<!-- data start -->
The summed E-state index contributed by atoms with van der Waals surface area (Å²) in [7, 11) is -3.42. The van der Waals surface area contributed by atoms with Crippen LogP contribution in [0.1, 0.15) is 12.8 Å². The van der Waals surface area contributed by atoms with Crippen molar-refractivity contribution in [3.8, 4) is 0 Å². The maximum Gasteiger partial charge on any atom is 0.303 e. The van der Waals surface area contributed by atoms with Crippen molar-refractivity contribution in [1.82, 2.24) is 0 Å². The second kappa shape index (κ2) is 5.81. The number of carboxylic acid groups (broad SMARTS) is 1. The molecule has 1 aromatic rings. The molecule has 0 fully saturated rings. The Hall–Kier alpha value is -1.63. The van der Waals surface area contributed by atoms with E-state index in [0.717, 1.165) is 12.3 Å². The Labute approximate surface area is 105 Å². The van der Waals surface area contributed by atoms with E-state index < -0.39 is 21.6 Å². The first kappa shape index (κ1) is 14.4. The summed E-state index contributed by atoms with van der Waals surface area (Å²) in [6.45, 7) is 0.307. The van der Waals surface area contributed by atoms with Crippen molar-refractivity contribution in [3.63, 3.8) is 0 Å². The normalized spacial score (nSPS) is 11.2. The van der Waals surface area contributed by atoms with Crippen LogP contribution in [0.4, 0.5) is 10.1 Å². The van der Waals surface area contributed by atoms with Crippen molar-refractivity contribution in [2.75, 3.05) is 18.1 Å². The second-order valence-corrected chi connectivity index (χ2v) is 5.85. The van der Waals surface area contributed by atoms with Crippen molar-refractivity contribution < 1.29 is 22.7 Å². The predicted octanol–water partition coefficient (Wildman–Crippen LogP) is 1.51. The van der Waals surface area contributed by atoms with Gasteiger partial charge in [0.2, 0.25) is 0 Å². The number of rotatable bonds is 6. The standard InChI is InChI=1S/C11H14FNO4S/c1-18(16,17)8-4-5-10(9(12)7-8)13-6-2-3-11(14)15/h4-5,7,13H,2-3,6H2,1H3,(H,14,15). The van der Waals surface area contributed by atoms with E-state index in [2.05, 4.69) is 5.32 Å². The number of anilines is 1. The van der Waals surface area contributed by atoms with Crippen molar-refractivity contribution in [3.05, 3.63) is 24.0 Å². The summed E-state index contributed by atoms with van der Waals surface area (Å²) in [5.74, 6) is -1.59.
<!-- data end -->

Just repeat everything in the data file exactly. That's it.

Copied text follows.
The summed E-state index contributed by atoms with van der Waals surface area (Å²) in [7, 11) is -3.42. The van der Waals surface area contributed by atoms with Crippen LogP contribution in [0.1, 0.15) is 12.8 Å². The van der Waals surface area contributed by atoms with Crippen molar-refractivity contribution in [3.8, 4) is 0 Å². The maximum Gasteiger partial charge on any atom is 0.303 e. The van der Waals surface area contributed by atoms with Crippen molar-refractivity contribution in [1.82, 2.24) is 0 Å². The second kappa shape index (κ2) is 5.81. The number of carboxylic acid groups (broad SMARTS) is 1. The molecule has 1 aromatic rings. The molecule has 0 fully saturated rings. The Hall–Kier alpha value is -1.63. The van der Waals surface area contributed by atoms with E-state index in [0.717, 1.165) is 12.3 Å². The Labute approximate surface area is 105 Å². The van der Waals surface area contributed by atoms with E-state index < -0.39 is 21.6 Å². The first kappa shape index (κ1) is 14.4. The summed E-state index contributed by atoms with van der Waals surface area (Å²) in [6.45, 7) is 0.307. The van der Waals surface area contributed by atoms with Crippen molar-refractivity contribution in [3.63, 3.8) is 0 Å². The normalized spacial score (nSPS) is 11.2. The van der Waals surface area contributed by atoms with Crippen LogP contribution in [0.4, 0.5) is 10.1 Å². The van der Waals surface area contributed by atoms with Crippen molar-refractivity contribution in [2.75, 3.05) is 18.1 Å². The second-order valence-corrected chi connectivity index (χ2v) is 5.85. The van der Waals surface area contributed by atoms with Crippen molar-refractivity contribution < 1.29 is 22.7 Å². The predicted octanol–water partition coefficient (Wildman–Crippen LogP) is 1.51. The van der Waals surface area contributed by atoms with Gasteiger partial charge in [0.2, 0.25) is 0 Å². The number of rotatable bonds is 6. The standard InChI is InChI=1S/C11H14FNO4S/c1-18(16,17)8-4-5-10(9(12)7-8)13-6-2-3-11(14)15/h4-5,7,13H,2-3,6H2,1H3,(H,14,15). The van der Waals surface area contributed by atoms with E-state index in [2.05, 4.69) is 5.32 Å². The number of anilines is 1. The van der Waals surface area contributed by atoms with Crippen molar-refractivity contribution in [3.05, 3.63) is 24.0 Å². The summed E-state index contributed by atoms with van der Waals surface area (Å²) in [5.74, 6) is -1.59.